“Tell me, what is it you plan to do with your one wild and precious life?” ~ Mary Oliver

I posted this quote on my youngest son’s first day of kindergarten, the day I had an appointment to show my new PCP the lump that I had found.  The quote struck an emotional cord, not only was I sending my little one off into the world to explore this question for himself, but as a reminder that no matter what the outcome of the doctor’s appointment, it was going to be vital that I remember that I am still here on earth, living and breathing.  And no matter how much time that I had left, my life could still have meaning and purpose.  This core belief was the foundation from which I built resiliency to constantly adapt to the ups and downs of being in treatment.

Spirituality comes in many shapes and forms, for some it is based in the structured practice of religion, for others it is deeply personal and unique to the individual.  It bears the qualities of hope, acceptance, faith, love, surrender, and peace in the face of turbulence.  It is the glue that holds us together when things fall apart.  It’s the gentle reminder that you can show up and face this incredibly terrifying place you are in.  It is the warmth that simply sits with you as a companion, rather than trying to solve or fix it.

Yet we need to nurture our spirit to keep it strong.  Facing a life threatening condition can challenge our spiritual beliefs and doubt can creep in- causing a crisis of faith as we confront beliefs that made promises of what “should” or “should not” happen.  Some of our core culture beliefs in the United States suggest that if we just try hard enough, we can accomplish anything.  As you can imagine, this is a highly simplistic view of life that suggests we are to blame if we don’t “make it”.  Confronting the reality of pain and suffering can shake our sense of trust in God, the Universe, or fairness depending upon your personal outlook.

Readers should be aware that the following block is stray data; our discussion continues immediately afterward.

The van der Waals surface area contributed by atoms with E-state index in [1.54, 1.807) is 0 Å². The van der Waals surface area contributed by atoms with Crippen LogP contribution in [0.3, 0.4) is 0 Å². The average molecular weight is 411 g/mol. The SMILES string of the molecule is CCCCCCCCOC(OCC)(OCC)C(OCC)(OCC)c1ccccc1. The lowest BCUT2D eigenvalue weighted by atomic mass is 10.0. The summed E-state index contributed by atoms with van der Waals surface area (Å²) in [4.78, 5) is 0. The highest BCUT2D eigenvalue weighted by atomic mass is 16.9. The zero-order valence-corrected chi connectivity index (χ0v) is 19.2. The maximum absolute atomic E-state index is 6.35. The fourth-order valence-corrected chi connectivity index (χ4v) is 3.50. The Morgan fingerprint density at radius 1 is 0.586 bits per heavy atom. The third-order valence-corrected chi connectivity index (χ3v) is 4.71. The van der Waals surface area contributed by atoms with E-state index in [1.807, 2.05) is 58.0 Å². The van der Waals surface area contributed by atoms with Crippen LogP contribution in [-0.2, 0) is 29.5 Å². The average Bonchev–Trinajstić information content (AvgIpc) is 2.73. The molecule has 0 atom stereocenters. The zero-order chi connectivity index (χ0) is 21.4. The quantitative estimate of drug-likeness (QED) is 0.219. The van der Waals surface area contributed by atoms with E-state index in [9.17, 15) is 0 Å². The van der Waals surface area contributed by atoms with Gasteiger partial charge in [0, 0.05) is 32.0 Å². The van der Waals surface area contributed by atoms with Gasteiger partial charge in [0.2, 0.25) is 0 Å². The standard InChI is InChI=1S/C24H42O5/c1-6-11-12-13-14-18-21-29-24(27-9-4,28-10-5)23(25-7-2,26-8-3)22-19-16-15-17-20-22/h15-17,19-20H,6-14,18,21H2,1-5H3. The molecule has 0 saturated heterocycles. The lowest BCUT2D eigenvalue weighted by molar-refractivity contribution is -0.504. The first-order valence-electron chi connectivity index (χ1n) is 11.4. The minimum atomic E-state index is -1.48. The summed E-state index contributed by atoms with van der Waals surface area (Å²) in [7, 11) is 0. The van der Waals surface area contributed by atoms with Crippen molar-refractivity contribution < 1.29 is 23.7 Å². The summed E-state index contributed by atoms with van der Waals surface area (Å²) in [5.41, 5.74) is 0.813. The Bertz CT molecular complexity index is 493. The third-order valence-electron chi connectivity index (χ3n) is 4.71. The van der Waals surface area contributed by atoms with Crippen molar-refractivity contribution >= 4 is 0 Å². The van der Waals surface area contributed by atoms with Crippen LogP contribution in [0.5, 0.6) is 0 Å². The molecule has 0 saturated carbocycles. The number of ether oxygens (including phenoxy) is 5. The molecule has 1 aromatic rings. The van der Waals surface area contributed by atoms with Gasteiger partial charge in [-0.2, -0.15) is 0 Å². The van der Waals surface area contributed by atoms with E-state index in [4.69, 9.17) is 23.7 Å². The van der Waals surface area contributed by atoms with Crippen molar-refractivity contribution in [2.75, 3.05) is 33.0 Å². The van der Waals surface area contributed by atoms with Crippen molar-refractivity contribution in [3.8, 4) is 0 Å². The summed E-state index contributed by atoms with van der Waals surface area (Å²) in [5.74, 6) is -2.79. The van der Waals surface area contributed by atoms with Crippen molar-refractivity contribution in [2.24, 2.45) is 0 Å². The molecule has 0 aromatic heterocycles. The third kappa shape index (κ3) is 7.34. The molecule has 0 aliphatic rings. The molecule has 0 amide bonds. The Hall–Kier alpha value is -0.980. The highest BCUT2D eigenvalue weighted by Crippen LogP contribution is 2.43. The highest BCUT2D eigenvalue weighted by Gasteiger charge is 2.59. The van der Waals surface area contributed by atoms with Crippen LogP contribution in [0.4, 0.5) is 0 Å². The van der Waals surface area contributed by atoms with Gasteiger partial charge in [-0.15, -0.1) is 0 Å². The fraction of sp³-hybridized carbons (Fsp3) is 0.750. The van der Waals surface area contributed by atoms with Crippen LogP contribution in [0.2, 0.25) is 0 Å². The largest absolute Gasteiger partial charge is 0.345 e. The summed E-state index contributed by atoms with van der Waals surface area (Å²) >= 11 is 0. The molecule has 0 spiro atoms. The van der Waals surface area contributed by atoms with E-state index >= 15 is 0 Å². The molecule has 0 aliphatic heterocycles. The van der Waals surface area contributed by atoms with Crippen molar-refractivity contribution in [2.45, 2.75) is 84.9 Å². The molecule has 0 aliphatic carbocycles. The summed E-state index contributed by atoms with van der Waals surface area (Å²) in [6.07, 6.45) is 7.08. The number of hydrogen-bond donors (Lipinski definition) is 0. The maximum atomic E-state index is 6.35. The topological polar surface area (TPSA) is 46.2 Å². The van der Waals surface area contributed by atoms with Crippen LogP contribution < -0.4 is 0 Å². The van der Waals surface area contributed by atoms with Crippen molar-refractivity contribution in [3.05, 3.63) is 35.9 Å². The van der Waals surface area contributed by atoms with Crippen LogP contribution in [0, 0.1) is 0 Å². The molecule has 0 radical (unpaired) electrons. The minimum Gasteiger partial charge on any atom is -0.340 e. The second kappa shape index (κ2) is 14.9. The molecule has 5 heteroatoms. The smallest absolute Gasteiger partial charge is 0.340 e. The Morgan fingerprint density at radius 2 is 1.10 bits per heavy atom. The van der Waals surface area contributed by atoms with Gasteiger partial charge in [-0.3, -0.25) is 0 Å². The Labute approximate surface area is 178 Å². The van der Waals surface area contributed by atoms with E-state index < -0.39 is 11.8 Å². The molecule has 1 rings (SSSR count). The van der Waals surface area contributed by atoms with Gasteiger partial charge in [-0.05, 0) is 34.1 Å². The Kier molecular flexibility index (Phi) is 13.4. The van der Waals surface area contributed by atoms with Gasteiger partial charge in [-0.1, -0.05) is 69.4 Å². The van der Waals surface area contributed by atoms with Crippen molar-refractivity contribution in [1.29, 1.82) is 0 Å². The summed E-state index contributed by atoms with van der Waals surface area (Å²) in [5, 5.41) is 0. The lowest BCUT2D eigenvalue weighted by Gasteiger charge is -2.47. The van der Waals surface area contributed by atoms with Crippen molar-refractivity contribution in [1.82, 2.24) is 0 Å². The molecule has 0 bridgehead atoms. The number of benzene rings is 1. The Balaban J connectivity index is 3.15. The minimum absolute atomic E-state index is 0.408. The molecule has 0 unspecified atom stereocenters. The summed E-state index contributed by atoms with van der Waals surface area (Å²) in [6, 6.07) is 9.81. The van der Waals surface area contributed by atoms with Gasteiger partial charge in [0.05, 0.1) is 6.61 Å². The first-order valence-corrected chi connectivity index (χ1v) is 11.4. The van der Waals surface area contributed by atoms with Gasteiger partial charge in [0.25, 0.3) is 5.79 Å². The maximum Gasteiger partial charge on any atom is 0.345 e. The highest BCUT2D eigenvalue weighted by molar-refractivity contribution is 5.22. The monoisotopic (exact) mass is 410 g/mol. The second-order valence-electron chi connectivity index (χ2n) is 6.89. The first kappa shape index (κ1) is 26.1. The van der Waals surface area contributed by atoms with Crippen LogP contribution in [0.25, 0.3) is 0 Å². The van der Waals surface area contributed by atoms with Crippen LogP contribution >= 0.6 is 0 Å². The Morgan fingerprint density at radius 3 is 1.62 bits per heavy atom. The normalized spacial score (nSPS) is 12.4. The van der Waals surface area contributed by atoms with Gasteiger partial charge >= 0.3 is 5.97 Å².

Take some time to think about what nourishes your spirit, for me it is the act of creation and being in nature.  When I am feeling depleted, I know that it is a red flag indicating that it’s time to stop and rest up.  As an empathic person, that meant cultivating the practice of placing myself on the list of people I care for.  I am of no use to myself or someone else if my well has run dry.  It took time to value myself in this way, but the rewards have meant I am much more capable of facing life’s adversities.

If you are facing a spiritual crisis because of a life threatening circumstance, be gentle with yourself.  Pema Chödrön reminds us that life is continually falling apart and coming together; therefore, the more accepting of this process we are, the less critical we can be of our reaction to it.  Gently accepting our response to an overwhelming situation is an act of self love.  It allows us to settle in and feel our way through the doubt, fear and crisis that we are experiencing, allowing us to grow and deepen into ourselves and our spirits.

– Stephanie McLeod-Estevez, LCPC, is an art therapist and breast cancer survivor, who works as an oncology counselor at the Dempsey Center. She began Creative Transformations to help others who are healing from a life threatening illness or injury. Creative Transformations offers individual sessions, in person or via Skype, workshops, and this weekly blog. Sign up today so you never miss one by visiting: www.creative-transformations.com, where you will also find the links to our Facebook, Twitter and Instagram pages.